studio mumbai architects at the venice architecture biennale 2010
studio mumbai architects at the venice architecture biennale 2010 studio mumbai architects at the venice architecture biennale 2010
aug 31, 2010

studio mumbai architects at the venice architecture biennale 2010

‘work-place’ by studio mumbai architects at the 12th international architecture biennale image © designboom




studio mumbai architects‘ contribution to this year’s international architecture biennale in venice, italy, transformed a large room in the old arsenale building into an environment created from an iterative process. ‘work-place’ offers a very intimate look into the practice’s methods while exploring the notion and origins of creative ideas. on view is an array of large scale mock-ups, models, material studies, sketches and drawings. the exhibition takes a look at the process of learning through making, putting into practice architectural and material studies, traditional skills, local building techniques, and the ingenuity that arises from limited resources.


the hundred member firm, who specializes in working with natural and local materials, was specifically chosen to exhibit their work by the biennale’s first female curator, japanese architect kazuyo sejima, for their sensitive approach and careful consideration of place and architecture.


this year, the international jury members of the biennale awarded studio mumbai architects a special mention, commending them ‘for the immersive environment presented in their installation–an exceptional insight into the creative context of the atelier in which their work originates.’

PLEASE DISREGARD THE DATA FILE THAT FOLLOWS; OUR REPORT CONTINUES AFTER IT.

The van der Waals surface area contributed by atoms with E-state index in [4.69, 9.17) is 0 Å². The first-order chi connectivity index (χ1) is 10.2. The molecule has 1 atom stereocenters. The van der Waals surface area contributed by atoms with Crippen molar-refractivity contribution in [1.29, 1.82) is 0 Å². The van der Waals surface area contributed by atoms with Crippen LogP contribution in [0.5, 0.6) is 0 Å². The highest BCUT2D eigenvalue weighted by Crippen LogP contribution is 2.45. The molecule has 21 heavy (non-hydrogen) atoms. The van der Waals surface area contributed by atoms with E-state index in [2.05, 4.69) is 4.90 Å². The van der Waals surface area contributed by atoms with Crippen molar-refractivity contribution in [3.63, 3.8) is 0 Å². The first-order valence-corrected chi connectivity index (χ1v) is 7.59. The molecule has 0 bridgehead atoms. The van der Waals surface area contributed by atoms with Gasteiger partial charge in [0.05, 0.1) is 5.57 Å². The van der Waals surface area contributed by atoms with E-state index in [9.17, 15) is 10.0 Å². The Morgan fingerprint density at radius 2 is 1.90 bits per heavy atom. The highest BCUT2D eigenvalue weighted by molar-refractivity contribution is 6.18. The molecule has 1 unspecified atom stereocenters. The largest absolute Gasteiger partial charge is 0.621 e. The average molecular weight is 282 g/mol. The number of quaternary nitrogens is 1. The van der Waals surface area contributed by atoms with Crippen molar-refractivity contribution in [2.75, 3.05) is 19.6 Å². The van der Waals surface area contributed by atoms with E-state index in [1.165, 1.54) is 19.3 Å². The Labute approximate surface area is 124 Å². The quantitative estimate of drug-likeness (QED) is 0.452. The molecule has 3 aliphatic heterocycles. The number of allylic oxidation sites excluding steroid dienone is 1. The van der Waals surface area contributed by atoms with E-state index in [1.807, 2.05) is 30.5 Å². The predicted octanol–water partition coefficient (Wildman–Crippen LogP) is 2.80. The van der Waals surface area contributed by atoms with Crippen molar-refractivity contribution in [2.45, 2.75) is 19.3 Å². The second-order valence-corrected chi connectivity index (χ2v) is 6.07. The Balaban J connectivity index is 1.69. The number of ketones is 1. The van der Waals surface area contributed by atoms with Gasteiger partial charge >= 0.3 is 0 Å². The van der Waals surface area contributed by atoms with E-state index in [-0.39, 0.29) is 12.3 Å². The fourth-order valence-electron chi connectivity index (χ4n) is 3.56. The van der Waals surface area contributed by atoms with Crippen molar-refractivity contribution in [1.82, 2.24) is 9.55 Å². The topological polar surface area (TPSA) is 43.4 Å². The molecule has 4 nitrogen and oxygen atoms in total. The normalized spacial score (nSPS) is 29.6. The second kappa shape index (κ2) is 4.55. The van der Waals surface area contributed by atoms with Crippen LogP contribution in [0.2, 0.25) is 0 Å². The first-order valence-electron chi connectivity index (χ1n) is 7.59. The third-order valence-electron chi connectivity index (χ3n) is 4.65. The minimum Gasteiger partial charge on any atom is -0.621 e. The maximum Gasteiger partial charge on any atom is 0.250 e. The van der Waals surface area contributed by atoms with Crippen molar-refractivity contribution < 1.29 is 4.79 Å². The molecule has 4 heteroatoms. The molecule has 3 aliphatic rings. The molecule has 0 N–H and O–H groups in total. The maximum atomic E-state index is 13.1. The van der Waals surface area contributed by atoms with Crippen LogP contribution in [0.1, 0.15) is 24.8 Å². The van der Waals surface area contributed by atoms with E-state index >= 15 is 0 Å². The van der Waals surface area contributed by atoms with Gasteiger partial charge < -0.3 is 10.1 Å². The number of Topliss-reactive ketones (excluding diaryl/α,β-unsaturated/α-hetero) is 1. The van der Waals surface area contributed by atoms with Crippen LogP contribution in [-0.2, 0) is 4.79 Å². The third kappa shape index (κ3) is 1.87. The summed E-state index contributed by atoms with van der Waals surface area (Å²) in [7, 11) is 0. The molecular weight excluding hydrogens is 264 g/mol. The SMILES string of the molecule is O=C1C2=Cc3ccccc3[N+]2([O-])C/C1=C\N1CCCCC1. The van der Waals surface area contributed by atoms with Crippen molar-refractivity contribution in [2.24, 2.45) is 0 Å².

full-scale model of a facade treatment image © designboom




founded by bijou jain, studio mumbai is a human infrastructure of skilled craftsmen and architects who design and build the work directly. gathered through time, this group shares an environment created from an iterative process, where ideas are explored through the production of large-scale mock-ups, models, material studies, sketches and drawings. here projects are developed through careful consideration of place and a practice that draws from traditional skills, local building techniques, materials, and an ingenuity arising from limited resources. the essence of their work lies in the relationship between land and architecture, it requires coming to terms with the presence of the environment through the succession of seasons.


inspired by real life conditions, they observe the complexity of relationships within each project without any assumption or prejudice. it is their attempt  to remain intuitive, and look for a space to initiate a dialogue. it is through this practice that the matter being observed naturally reveals itself. the endeavor is to show the genuine possibility in creating buildings that emerge through a process of collective dialog, a face-to-face sharing of knowledge through imagination, intimacy, and modesty.

shelves offering artifacts from the atelier image © designboom